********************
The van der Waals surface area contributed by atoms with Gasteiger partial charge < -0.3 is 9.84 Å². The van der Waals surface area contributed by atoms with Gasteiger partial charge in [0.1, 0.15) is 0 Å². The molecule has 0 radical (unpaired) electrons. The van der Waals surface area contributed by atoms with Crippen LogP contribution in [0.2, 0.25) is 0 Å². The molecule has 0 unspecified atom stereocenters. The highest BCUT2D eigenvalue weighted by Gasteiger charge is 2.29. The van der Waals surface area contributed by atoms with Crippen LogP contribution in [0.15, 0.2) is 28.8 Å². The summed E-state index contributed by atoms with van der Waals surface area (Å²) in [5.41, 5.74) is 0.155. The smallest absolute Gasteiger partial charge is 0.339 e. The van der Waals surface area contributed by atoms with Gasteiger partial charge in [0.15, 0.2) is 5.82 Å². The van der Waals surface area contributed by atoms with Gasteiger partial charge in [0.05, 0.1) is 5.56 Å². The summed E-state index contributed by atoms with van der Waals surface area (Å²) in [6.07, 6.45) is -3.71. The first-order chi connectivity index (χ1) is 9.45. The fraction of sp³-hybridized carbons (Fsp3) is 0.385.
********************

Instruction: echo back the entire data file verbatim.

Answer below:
The van der Waals surface area contributed by atoms with Gasteiger partial charge < -0.3 is 9.84 Å². The van der Waals surface area contributed by atoms with Gasteiger partial charge in [0.1, 0.15) is 0 Å². The molecule has 0 radical (unpaired) electrons. The van der Waals surface area contributed by atoms with Crippen LogP contribution in [0.2, 0.25) is 0 Å². The molecule has 0 unspecified atom stereocenters. The highest BCUT2D eigenvalue weighted by Gasteiger charge is 2.29. The van der Waals surface area contributed by atoms with Crippen LogP contribution in [0.15, 0.2) is 28.8 Å². The summed E-state index contributed by atoms with van der Waals surface area (Å²) in [5.41, 5.74) is 0.155. The smallest absolute Gasteiger partial charge is 0.339 e. The van der Waals surface area contributed by atoms with Gasteiger partial charge in [0.15, 0.2) is 5.82 Å². The van der Waals surface area contributed by atoms with Gasteiger partial charge in [0.05, 0.1) is 5.56 Å². The summed E-state index contributed by atoms with van der Waals surface area (Å²) in [6.07, 6.45) is -3.71. The first-order chi connectivity index (χ1) is 9.45. The fraction of sp³-hybridized carbons (Fsp3) is 0.385.